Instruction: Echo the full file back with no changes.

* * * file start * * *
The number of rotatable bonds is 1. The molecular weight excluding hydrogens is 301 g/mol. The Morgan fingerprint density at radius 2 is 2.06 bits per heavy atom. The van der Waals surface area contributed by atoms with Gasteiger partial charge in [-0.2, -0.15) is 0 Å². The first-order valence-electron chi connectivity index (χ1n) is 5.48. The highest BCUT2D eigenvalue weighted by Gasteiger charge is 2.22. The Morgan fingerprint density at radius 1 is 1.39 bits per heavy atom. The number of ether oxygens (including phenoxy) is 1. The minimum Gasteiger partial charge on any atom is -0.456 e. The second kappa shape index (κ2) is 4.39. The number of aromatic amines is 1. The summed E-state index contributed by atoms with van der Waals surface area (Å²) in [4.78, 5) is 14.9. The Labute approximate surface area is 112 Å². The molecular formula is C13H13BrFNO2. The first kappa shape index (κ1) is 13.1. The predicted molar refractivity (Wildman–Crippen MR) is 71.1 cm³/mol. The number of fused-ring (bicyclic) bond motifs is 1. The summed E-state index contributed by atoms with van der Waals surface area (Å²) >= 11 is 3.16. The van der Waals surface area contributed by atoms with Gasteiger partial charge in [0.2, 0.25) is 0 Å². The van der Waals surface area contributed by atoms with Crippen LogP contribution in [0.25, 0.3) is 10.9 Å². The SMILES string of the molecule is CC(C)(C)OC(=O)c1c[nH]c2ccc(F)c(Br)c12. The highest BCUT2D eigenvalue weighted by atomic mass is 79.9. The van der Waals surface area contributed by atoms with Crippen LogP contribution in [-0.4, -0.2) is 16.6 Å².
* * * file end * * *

The number of rotatable bonds is 1. The molecular weight excluding hydrogens is 301 g/mol. The Morgan fingerprint density at radius 2 is 2.06 bits per heavy atom. The van der Waals surface area contributed by atoms with Gasteiger partial charge in [-0.2, -0.15) is 0 Å². The first-order valence-electron chi connectivity index (χ1n) is 5.48. The highest BCUT2D eigenvalue weighted by Gasteiger charge is 2.22. The Morgan fingerprint density at radius 1 is 1.39 bits per heavy atom. The number of ether oxygens (including phenoxy) is 1. The minimum Gasteiger partial charge on any atom is -0.456 e. The second kappa shape index (κ2) is 4.39. The number of aromatic amines is 1. The summed E-state index contributed by atoms with van der Waals surface area (Å²) in [4.78, 5) is 14.9. The Labute approximate surface area is 112 Å². The molecular formula is C13H13BrFNO2. The first kappa shape index (κ1) is 13.1. The predicted molar refractivity (Wildman–Crippen MR) is 71.1 cm³/mol. The number of fused-ring (bicyclic) bond motifs is 1. The summed E-state index contributed by atoms with van der Waals surface area (Å²) >= 11 is 3.16. The van der Waals surface area contributed by atoms with Gasteiger partial charge in [0.2, 0.25) is 0 Å². The van der Waals surface area contributed by atoms with Crippen LogP contribution in [0.25, 0.3) is 10.9 Å². The SMILES string of the molecule is CC(C)(C)OC(=O)c1c[nH]c2ccc(F)c(Br)c12. The highest BCUT2D eigenvalue weighted by atomic mass is 79.9. The van der Waals surface area contributed by atoms with Crippen LogP contribution in [-0.4, -0.2) is 16.6 Å².